Dramatic 1908 "Temperance Map" Has the Best Names for the Bad Places Drinkers Will Visit 

The Vault
Historical Treasures, Oddities, And Delights
March 26 2014 11:45 AM

Dramatic 1908 "Temperance Map" Has the Best Names for the Bad Places Drinkers Will Visit 

The Vault is Slate's history blog. Like us on Facebook, follow us on Twitter @slatevault, and find us on Tumblr. Find out more about what this space is all about here.

This 1908 map depicts the negative consequences of drinking and ungodliness, using an imaginary set of railroad lines, states, towns, and landmarks. The document was a conversion tool, meant for use by devout people hoping to win others to the path of righteousness.

The reader starts in “Decisionville,” at the left-hand corner of the map, and traverses from left to right. If you take the high road, the straight line from Decisionville to Celestial City, you pass through such sweet-sounding towns as Innocence, Humility, Peacedale, and Patience, while beholding views of Mt. Calvary, Mt. Pisgah and the Rock of Ages. If you take either of the two other lines, you’re in for a tour of such places as Malicefort, Cocain Park, Sing Sing, Dissipation Gap, and Prizefight City.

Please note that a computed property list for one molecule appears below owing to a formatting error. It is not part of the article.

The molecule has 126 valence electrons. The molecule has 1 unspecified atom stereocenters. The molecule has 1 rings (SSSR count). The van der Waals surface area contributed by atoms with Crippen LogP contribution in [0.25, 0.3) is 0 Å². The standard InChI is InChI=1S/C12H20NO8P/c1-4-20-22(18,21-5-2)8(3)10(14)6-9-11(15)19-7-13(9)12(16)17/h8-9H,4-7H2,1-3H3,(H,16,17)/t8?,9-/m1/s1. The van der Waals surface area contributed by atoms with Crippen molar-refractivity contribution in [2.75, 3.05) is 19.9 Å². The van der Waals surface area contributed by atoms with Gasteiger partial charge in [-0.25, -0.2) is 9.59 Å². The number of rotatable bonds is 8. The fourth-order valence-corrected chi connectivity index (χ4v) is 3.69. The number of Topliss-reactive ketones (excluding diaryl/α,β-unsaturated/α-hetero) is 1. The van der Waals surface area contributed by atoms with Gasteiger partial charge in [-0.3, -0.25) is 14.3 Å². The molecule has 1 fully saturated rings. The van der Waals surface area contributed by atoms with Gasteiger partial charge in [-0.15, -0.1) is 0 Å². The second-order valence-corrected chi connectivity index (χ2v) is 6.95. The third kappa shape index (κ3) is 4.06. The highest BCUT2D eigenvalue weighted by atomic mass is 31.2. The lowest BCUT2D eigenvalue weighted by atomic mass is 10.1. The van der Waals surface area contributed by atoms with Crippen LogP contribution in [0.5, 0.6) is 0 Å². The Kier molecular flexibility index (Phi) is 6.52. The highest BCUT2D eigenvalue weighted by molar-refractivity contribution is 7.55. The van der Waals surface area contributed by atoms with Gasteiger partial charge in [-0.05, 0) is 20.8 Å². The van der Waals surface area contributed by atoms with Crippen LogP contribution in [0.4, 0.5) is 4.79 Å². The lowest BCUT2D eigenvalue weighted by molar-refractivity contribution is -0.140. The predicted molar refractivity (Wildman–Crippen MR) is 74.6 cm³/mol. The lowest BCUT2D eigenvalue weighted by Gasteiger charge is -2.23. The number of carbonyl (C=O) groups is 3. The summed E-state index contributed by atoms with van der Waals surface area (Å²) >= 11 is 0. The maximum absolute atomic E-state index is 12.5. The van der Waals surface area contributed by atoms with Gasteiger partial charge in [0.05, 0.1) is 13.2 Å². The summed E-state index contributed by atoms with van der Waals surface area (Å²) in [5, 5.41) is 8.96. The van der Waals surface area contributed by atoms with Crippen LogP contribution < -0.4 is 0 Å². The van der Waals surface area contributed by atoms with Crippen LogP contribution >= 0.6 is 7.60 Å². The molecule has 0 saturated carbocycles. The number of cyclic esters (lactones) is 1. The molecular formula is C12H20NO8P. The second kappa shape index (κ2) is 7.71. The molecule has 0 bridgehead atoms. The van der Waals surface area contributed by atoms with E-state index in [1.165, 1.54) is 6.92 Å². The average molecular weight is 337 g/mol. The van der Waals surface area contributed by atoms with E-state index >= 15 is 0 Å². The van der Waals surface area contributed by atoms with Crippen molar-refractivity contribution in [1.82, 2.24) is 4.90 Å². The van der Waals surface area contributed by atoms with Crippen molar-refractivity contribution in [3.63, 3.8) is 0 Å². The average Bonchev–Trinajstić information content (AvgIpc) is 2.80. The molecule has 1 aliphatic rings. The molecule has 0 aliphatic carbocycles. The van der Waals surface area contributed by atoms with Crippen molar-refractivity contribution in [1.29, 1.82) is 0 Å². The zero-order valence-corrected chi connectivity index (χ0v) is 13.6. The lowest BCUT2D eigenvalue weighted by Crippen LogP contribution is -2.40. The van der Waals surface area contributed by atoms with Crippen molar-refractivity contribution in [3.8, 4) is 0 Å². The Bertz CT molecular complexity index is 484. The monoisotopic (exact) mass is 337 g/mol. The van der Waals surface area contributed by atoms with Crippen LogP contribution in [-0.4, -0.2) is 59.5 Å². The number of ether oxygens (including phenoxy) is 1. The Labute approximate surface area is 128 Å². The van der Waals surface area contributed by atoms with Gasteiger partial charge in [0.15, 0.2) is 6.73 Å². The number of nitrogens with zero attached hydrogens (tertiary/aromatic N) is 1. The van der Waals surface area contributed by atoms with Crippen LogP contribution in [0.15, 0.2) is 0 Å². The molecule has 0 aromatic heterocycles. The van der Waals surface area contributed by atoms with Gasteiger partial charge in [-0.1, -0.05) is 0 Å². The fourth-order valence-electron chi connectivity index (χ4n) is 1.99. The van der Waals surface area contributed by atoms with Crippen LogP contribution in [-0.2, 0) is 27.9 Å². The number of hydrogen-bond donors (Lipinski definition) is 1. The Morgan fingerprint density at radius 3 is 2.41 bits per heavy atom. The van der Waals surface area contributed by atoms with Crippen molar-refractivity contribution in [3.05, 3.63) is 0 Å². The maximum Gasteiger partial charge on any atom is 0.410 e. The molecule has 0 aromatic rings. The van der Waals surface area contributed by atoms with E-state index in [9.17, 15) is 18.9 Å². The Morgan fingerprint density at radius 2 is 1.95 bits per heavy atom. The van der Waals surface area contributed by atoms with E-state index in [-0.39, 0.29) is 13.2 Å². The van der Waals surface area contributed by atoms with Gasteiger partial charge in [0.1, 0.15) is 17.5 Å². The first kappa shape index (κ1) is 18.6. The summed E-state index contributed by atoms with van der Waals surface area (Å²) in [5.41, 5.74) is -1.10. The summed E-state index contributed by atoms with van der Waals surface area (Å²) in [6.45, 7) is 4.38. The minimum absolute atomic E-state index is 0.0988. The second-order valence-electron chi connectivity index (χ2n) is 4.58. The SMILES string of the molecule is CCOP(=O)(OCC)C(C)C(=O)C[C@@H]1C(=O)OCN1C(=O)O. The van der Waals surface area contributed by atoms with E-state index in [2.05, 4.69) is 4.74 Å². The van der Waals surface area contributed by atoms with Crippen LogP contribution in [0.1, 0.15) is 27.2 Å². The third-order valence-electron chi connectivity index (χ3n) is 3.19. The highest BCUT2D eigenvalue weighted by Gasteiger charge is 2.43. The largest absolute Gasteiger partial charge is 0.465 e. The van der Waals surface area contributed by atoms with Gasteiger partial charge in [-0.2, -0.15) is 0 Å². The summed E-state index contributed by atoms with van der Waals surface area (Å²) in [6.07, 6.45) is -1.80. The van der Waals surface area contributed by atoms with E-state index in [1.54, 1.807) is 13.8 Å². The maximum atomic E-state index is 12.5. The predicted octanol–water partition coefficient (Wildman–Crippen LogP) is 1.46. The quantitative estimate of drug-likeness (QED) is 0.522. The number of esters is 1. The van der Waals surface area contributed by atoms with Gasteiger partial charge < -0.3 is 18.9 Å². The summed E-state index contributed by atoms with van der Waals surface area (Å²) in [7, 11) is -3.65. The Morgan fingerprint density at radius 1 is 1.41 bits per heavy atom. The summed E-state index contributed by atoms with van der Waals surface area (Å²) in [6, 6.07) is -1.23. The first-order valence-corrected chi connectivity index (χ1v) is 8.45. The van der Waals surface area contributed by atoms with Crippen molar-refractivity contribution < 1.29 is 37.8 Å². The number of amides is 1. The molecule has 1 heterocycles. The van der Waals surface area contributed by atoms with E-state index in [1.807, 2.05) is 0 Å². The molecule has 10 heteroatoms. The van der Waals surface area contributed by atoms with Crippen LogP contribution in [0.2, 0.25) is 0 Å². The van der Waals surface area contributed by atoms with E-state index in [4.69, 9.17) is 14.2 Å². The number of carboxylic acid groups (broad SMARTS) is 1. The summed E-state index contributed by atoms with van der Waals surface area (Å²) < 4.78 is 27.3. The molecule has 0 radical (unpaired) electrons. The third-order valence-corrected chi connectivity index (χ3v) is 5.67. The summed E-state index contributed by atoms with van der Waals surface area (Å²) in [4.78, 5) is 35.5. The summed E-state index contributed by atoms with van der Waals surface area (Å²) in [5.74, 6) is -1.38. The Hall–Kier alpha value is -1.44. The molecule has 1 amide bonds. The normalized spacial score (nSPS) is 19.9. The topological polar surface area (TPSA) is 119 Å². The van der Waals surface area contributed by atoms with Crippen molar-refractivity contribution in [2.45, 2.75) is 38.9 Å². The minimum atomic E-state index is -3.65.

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It appears that “G.E. Bula” may be George E. Bula, an Indianapolis man whose name is listed as president of the Pentecost Bands of the World in the 1910 Statistical Atlas of Christian Missions. (Object of the group: “Spreading the Gospel throughout the world, rescuing famine children in India, and training them for God and a life of usefulness.”)

At the bottom of the map, Bula suggests that outreach workers use this document in conjunction with a railroad folder and timetable, apparently matching the theme of the map. This combination, Bula says, “will be found especially effective among Railroad men and all who are engaged in transportation work, whether on land or water.”

I first saw this map on the Big Map Blog. Click on the image below to enlarge, or visit the map's page in the Library of Congress' digital archives.

FinalTemperanceMap

Library of Congress.

Rebecca Onion, who runs Slate’s history blog The Vault, is a writer and academic living in Ohio. Follow her on Twitter.

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